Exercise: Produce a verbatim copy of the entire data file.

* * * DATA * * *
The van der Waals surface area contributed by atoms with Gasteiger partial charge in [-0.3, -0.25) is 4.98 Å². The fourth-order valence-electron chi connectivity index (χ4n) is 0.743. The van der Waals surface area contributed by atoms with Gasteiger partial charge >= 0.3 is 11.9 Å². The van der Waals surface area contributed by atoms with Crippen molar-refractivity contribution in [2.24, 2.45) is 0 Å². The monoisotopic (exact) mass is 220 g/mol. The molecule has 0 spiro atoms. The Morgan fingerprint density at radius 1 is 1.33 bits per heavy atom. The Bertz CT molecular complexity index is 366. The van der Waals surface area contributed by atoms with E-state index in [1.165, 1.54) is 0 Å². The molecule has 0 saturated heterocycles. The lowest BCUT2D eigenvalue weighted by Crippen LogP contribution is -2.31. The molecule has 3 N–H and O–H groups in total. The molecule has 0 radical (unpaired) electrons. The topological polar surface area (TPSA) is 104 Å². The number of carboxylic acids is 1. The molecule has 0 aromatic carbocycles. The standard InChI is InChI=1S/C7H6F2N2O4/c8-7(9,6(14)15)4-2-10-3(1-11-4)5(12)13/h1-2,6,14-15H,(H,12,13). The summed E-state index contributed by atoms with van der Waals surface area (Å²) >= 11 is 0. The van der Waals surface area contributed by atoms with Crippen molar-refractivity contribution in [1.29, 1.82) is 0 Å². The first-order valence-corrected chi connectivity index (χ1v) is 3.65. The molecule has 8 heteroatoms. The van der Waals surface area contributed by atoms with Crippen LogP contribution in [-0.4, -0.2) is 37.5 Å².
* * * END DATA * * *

The van der Waals surface area contributed by atoms with Gasteiger partial charge in [-0.3, -0.25) is 4.98 Å². The fourth-order valence-electron chi connectivity index (χ4n) is 0.743. The van der Waals surface area contributed by atoms with Gasteiger partial charge >= 0.3 is 11.9 Å². The van der Waals surface area contributed by atoms with Crippen molar-refractivity contribution in [2.24, 2.45) is 0 Å². The monoisotopic (exact) mass is 220 g/mol. The molecule has 0 spiro atoms. The Morgan fingerprint density at radius 1 is 1.33 bits per heavy atom. The Bertz CT molecular complexity index is 366. The van der Waals surface area contributed by atoms with E-state index in [1.165, 1.54) is 0 Å². The molecule has 0 saturated heterocycles. The lowest BCUT2D eigenvalue weighted by Crippen LogP contribution is -2.31. The molecule has 3 N–H and O–H groups in total. The molecule has 0 radical (unpaired) electrons. The topological polar surface area (TPSA) is 104 Å². The number of carboxylic acids is 1. The molecule has 0 aromatic carbocycles. The standard InChI is InChI=1S/C7H6F2N2O4/c8-7(9,6(14)15)4-2-10-3(1-11-4)5(12)13/h1-2,6,14-15H,(H,12,13). The summed E-state index contributed by atoms with van der Waals surface area (Å²) >= 11 is 0. The van der Waals surface area contributed by atoms with Crippen molar-refractivity contribution in [1.29, 1.82) is 0 Å². The first-order valence-corrected chi connectivity index (χ1v) is 3.65. The molecule has 8 heteroatoms. The van der Waals surface area contributed by atoms with Crippen LogP contribution in [-0.4, -0.2) is 37.5 Å².